Pitchers and catchers reported followed by position players in February. The first Spring Training game occurred against the Rangers on February 22. The talk coming into camp was Freddy Peralta. Coming into 2019, Peralta brought added velocity. This year, he brought a devastating slider that left opposing hitters in winter ball as well as Spring Training befuddled.
Others were having strong Spring Training performances as well. Logan Morrison was letting everyone know he was a star when healthy, and he looked like he might be in Spring Training. Most of all, Orlando Arcia was hitting like Mike Trout during the Spring, leading the Cactus League in home runs with 5.
With Arcia playing so well and Peralta pitching lights out, things were looking rosy for the Brew Crew. Then everything went on lock down.
March 12 - June 30 - COVID-19 Everything Down
The first reported case of COVID-19 hit the U.S. on January 20. Twenty-one days later, pitchers and catchers were reporting. By March 13, Spring Training camps were suspended and Opening Day was pushed back two weeks from March 26. Players, coaches, and personnel from multiple teams tested positive. The Commissioner’s Office later revises previous statements indicated that middle of May as a best case scenario for the beginning of baseball. As we know, players did not return to the field to train until July 1 and not to real games until July 23.
The Milwaukee Brewers went on lock down just like everyone else. Luis Urias and Angel Perdomo would eventually test positive.
July 1 - July 23 - Getting Ready for a Shortened Season
On July 1, Brewers’ players began arriving for training to get ready for the 60-game season to come. The culmination was the Blue and Gold Series, where Ben Gamel resembled Christian Yelich in both stance and performance. Who did not look like Christian Yelich was, well, Christian Yelich. He struggled mightily.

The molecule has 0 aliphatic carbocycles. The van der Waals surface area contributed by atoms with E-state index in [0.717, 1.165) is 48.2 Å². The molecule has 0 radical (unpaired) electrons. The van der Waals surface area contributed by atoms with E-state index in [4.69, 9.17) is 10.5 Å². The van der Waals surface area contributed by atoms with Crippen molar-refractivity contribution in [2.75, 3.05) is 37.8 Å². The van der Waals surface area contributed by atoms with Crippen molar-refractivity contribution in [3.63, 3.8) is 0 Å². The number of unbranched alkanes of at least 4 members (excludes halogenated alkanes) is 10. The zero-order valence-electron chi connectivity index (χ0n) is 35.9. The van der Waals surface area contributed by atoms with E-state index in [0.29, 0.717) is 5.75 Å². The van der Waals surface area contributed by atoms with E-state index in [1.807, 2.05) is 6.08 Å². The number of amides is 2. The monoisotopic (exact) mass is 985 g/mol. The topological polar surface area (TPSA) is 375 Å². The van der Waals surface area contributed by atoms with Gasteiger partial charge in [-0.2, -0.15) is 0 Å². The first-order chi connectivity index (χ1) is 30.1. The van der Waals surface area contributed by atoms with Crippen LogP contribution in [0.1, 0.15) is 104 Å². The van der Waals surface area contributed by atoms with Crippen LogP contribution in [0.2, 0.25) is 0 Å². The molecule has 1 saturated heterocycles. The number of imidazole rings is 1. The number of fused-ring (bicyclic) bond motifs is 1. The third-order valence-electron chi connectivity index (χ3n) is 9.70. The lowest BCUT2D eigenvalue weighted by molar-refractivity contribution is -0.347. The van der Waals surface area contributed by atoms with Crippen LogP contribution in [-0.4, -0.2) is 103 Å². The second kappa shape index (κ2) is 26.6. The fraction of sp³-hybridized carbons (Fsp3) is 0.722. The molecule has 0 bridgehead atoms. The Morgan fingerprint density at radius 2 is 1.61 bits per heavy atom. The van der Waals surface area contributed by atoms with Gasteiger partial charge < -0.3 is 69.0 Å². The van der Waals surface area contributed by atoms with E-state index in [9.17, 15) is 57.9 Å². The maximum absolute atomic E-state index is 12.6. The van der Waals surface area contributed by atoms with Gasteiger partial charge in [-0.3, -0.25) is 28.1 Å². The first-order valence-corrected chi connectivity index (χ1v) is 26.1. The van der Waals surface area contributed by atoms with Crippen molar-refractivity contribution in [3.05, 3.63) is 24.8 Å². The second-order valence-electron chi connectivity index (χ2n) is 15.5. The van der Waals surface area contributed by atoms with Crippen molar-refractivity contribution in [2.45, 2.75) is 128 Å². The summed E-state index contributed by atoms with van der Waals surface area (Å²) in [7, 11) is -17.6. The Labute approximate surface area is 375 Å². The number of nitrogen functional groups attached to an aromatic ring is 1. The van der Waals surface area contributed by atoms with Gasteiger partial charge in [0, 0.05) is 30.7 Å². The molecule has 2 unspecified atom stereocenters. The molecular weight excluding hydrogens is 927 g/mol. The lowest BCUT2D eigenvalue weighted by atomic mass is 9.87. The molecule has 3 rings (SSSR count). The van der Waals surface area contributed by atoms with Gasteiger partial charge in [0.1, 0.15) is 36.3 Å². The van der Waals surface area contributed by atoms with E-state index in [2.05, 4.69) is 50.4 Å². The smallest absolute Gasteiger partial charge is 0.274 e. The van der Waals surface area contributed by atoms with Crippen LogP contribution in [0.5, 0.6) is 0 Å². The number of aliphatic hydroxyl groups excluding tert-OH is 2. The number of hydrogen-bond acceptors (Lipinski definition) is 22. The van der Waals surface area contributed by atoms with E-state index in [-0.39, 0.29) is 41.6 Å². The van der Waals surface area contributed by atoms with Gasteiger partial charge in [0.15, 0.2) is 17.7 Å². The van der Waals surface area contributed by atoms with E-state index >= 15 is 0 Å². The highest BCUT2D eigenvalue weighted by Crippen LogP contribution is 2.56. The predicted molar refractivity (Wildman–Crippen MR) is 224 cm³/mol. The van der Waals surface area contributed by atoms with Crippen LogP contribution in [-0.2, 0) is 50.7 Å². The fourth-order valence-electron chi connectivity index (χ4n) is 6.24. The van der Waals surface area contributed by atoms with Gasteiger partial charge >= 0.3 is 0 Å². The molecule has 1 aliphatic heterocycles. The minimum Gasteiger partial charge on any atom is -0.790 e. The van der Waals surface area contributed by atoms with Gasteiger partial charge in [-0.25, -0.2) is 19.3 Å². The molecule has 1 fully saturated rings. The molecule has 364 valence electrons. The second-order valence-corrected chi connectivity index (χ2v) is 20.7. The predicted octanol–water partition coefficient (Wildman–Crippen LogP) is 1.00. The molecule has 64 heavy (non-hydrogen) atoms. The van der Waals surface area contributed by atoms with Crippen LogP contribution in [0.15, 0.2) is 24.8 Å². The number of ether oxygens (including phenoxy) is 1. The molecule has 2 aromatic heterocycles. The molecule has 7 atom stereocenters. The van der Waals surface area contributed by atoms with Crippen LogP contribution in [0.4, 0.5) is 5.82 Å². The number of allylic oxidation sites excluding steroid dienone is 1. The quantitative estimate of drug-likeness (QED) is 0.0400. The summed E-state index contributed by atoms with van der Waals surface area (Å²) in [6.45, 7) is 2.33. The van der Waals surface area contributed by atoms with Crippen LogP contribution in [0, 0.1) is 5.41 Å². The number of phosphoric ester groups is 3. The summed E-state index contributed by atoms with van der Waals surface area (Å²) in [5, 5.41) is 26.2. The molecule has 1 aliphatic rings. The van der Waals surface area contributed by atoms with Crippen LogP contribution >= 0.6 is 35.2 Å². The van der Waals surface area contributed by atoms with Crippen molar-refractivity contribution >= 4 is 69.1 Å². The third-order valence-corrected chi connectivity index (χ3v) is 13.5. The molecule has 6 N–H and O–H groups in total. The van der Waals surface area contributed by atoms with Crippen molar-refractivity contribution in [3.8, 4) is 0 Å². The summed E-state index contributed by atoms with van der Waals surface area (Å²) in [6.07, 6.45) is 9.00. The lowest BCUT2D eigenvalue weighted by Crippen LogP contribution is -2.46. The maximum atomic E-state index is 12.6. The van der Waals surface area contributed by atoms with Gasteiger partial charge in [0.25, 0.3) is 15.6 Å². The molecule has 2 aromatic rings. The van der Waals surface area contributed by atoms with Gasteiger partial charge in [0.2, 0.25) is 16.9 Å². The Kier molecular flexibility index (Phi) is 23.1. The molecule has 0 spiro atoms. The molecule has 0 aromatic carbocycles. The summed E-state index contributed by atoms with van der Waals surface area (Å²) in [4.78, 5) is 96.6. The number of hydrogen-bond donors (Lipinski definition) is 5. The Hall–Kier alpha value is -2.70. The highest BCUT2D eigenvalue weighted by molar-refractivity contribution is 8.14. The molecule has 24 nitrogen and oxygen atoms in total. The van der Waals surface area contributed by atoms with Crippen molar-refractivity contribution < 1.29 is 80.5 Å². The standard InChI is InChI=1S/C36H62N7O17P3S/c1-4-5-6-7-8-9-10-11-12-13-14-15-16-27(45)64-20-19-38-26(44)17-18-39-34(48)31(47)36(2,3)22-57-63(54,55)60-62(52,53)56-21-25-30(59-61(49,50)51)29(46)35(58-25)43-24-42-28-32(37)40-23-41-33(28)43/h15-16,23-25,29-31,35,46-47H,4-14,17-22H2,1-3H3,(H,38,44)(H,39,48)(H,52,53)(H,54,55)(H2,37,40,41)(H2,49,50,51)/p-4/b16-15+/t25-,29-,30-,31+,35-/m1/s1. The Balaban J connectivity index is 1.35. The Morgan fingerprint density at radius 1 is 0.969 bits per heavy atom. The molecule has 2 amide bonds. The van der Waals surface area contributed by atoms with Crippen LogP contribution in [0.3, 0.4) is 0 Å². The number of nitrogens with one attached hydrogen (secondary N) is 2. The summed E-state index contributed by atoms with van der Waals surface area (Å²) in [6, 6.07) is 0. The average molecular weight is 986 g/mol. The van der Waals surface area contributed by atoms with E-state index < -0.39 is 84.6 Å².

Just prior to the season beginning, the Brewers beat the Chicago White Sox 5-3 to end Summer Camp.
July 24 - July 29 - (3-3) Play Ball
Finally baseball began for the Milwaukee Brewers on July 24. Opening up against the Chicago Cubs in a three game series, the Brewers dropped two of three. They followed that series by taking two of three from Pittsburgh. Brandon Woodruff got the Opening Day start, and pitched well; just not well enough. Kyle Hendricks shut out the Brew Crew to start the season. The good news however is that the curse of the Opening Day starter in Milwaukee looks as been vanquished. In Woodruff’s next start on July 29, he participated in shutting out the Pirates going 6.1 innings while striking out 10.
Lorenzo Cain played really well in each series. Over the six games, he put up an OBP of .429 while playing his normal outstanding defense in centerfield. He also ran the base really well in the five games he played. Things looked promising for LoCain returning to form in 2020.
July 31 - August 2 - Not So Fast
Milwaukee welcomed the St. Louis Cardinals to town on July 31. Some of the Cardinals’ players brought coronavirus with them resulting in the cancellation of the series. With St. Louis being the second team during the regular season to have players test positive for coronavirus, Lorenzo Cain made the decision to opt out for the rest of the season. That would prove to be a huge loss for the Brewers.
August 3 - August 31 - Poor offense and Good Pitching (13-14)
The start and go that affected the Brewers with the cancellation of games with St. Louis set Milwaukee behind the proverbial 8-ball as they faced a very good Chicago White Sox team in the next series. The Brewers dropped the first two of the four game series against the White Sox, but rallied to take the final two games of the series.